Yesterday we went out mushrooming. We were on a quest for more of the delicious Chicken of the Woods we'd harvested the day before, but found none. So around and around the forest we tromped, scouring rotten logs for the delicious mushrooms, and instead finding centipedes, squirrels, frogs, birds (& vulture feathers!), tiny fish and skeeters in the now barely-flowing creek, another creek that is not yet flowing, again, but which we know is a wide, untraversable stream, all winter. We checked out the trees that have fallen this summer: two big ones. And talked about the different sounds they made (we heard them fall from our house), and talked about the interesting geometry of the other trees they took out in their falls, and how that could have happened. We also found mushrooms; far too many to look up and name, since there are apparently 2 or 3 times as many fungi as vascular plant species, in BC. But these are the few that took our fancy: yellow jelly fungus, artists' bracket and parchment fungi, all sorts of polypores, black-eyed parasols, toothed jellies (we think), acres of some unidentified parasol-like mushrooms, some tiny dark brown unidentified blobby life-form, and finally a bright pink bubblegum-like blob with milky droplets on it. It rather reminded us of a sea-slug! These photos are just from the few mushrooms we took home to identify (I didn't have my act together enough to bring the books or the camera with me, this time). Some other things we noticed on our walk were that most leaves really haven't turned, yet, but the licorice root is starting to be revived from all the rain (it dries out over the summer), spruce cones all over the ground, suddenly, some mushy poop (Was it deer poop? Why did the deer have diarrhea?), banana slugs are out in force right now, and seem to prefer certain types of mushrooms, most of which turned out to be edible, when we checked, and the interesting fact that the Run For the Ferry markers had been forgotten on the trail we followed, home. Oh -- and all that garbage! The dump road, which is the trail that runs through the park, used to be the road to the dump, and naturally is littered on either side (deep into the woods) with garbage of every description, but including a lot of broken glass and old rusty home equipment from 50 to 100 years ago. Interesting to explore, from a historical perspective (we thought the museum should have some of those things), but also we wondered at length why the GVRD didn't clean it up, when they made the park.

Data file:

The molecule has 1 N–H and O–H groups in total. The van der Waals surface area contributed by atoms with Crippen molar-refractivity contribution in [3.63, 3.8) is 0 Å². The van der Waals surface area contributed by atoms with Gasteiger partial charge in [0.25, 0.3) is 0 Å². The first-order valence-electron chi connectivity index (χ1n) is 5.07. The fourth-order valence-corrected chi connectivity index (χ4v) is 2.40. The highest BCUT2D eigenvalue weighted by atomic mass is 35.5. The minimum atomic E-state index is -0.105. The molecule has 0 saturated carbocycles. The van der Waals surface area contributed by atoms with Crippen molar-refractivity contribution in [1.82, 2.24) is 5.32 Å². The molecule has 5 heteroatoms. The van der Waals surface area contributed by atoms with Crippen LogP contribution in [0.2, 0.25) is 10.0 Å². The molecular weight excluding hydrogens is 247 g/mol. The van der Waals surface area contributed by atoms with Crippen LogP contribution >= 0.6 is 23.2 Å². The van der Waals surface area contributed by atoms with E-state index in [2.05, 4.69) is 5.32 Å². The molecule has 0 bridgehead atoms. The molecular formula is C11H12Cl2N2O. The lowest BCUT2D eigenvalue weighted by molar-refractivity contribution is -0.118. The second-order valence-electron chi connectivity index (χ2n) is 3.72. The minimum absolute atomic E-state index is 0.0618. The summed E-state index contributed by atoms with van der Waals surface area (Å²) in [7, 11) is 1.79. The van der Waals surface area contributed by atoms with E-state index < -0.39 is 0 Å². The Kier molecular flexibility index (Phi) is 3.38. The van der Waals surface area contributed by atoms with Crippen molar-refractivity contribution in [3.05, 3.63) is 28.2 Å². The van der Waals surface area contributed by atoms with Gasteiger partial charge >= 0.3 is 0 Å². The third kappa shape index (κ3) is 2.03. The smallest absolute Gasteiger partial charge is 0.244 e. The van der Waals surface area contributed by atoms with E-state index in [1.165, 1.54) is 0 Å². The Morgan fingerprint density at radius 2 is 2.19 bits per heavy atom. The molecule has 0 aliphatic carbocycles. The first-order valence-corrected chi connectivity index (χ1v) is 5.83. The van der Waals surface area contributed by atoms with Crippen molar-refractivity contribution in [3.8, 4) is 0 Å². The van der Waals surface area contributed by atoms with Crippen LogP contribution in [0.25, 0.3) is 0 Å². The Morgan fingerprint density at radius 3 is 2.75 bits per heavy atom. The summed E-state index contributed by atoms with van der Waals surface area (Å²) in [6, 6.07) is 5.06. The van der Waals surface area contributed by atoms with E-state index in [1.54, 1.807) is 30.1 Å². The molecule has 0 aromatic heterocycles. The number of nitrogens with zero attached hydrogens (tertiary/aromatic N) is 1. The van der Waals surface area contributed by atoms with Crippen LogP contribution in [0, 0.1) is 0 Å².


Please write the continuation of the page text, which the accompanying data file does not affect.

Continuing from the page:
Is this going on a bit too long? That is how it is! Endless exploration! How can I possibly distill the learning and exploration we shared in 2 or 3 hours of walking down into one paragraph? I can't! Learning Happens. (I want us all to have t-shirts that say that...) In that one walk the four of us (Mama, Pappa, and 2 kids) made deep journeys in the areas of (to name just the major ones) geology, biology, geometry, physics, math, history, social studies, politics, ecology, and psychology (Why does this walk in the rain make us all so happy? What is it about being out here that is so good for our family? Are all people like this?)